Archaic scripts

Erik van der Poel erikv at
Mon May 12 18:56:54 CEST 2008

On Sat, May 10, 2008 at 3:48 PM, LB <lbleriot at> wrote:
> Erik,
>  I am sorry my English. The remarks are not "arrogant" (except maybe
>  mine). "Global Arrogance" is a reproach of many countries against the
>  say that global solutions decided upon by global experts and interests
>  know better what they want than themselves.
>  Apology if I hurt you.


I accept your apology. Now I have to apologize in advance if I
misunderstand what you wrote above, but it sounds like you are saying
that it is difficult for individuals or small organizations to be
heard, if the larger organizations are so focussed on themselves. I'm
not really sure how to alleviate that problem, but it's great that
this mailing list is open, so that everyone may be more aware of all
the different points of view.

>  The question remains. You say you're looking for interoperability.
>  With whom. With the World normalcy (ie normative documents or policies
>  global agreements) or with other local or private standards?

Generally, I am interested in interoperability between pieces of
software that are distributed in a network. (I am also interested in
human-to-human communication.) Software does not interoperate with
documents, policies and agreements. A piece of software interoperates
with a different piece of software, or, equally importantly, an older
version of itself. It's hard to write correct and efficient software.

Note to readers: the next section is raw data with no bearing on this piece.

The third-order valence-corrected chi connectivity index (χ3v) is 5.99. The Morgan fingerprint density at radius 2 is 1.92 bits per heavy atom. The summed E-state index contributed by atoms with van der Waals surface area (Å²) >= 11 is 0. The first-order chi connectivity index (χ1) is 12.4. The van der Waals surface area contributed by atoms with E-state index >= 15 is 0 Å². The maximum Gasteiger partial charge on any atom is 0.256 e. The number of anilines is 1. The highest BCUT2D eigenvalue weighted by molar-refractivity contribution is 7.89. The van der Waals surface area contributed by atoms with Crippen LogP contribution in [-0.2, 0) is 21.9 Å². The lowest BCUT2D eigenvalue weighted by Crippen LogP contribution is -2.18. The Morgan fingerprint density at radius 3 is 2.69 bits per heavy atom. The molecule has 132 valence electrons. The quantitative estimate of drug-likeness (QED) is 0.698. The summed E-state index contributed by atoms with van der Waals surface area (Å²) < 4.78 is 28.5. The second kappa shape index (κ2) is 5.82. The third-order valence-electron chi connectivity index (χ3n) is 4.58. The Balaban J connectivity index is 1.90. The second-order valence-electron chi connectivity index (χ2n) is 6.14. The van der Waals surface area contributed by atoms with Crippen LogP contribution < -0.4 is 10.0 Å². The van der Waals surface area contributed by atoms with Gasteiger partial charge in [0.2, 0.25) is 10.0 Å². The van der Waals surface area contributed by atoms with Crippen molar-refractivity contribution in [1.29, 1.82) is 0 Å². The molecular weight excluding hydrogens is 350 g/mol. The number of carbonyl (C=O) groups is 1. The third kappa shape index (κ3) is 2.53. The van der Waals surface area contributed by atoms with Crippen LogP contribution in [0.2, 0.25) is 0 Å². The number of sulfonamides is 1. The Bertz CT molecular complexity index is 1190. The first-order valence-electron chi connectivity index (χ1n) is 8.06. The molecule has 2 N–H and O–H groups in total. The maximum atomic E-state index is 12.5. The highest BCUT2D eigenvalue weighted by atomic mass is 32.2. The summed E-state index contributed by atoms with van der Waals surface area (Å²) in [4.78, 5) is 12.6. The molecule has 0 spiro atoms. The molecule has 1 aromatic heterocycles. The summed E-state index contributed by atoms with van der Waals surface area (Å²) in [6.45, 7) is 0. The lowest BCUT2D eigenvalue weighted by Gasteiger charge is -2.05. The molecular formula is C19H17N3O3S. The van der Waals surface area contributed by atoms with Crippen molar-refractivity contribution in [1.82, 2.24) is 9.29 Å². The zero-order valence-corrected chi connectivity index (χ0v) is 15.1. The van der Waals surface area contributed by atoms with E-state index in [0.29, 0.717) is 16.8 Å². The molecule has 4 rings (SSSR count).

If the documents are very complicated or do not have any basis in
implementable/implemented software, implementors will ignore those
documents in the interests of shipping their product sooner.

An early member of the IETF community once said:

"We reject: kings, presidents and voting.
We believe in: rough consensus and running code."

This is from Dave Clark, 24th IETF, 1992, slide 19, page 543 of:

I am sure Paul will let us know whether the IETF has strayed from this


>  Best regards
>  Louis Blériot
>  2008/5/9 Erik van der Poel <erikv at>:
> > We are only trying to maintain or achieve interoperability. If we
>  > cannot get the representatives of the bigger players to agree, then
>  > it's hard to achieve interoperability, right? Sorry if some of my
>  > wording is deemed arrogant -- I'm just an engineer with ideas for
>  > interoperability.
>  >
>  > Erik
>  >
>  > On Fri, May 9, 2008 at 4:23 AM, LB <lbleriot at> wrote:
>  >> do I risk a question? Who decides? It is the IETF or are the
>  >> manufacturers? I do not understand qu'IE7 fails to comply with the
>  >> RFCs. It seems that Firefox also has its own policy. This resembles
>  >> the Minitel during 1980. To know the protocol you must disassemble the
>  >> code. Why would I not have the right to use domain names encrypted in
>  >> cuneiform? Why would I not have the right to create my own writing? I
>  >> do not want to be offensive, but as a non-Anglo-Saxon and non-engineer
>  >> I begin to resent what some call the "Global Arrogance": is this
>  >> really what you want? Why not proceed methodically and normally. That
>  >> is to say: define the service to be provided, specifications, levels
>  >> of operating conditions (ROM, browsers, applications), obligations of
>  >> interoperability, long terms development prospects, work on modeling
>  >> (object system , exotèem). What you define is an artifact to be
>  >> central to life in the world with a life span of several centuries.
>  >> This is not a negotiation between Google, Micorosoft and Firefox.
>  >>
>  >> I am puzzled.
>  >> --
>  >> LB
>  >>
>  >> 2008/5/9 Shawn Steele <Shawn.Steele at>:
>  >>> Agreed pretty much.  Sorry I haven't followed the recommendations for the
>  >>> casing, etc. rules, however disambiguating the  mapping and
>  >>> Unicode<->Punycode rules from the disallowed set would "solve" (some of) the
>  >>> problems that cause IE7 to not look up unassigned characters.
>  >>> -          Shawn
>  >> _______________________________________________
>  >> Idna-update mailing list
>  >> Idna-update at
>  >>
>  >>
>  >

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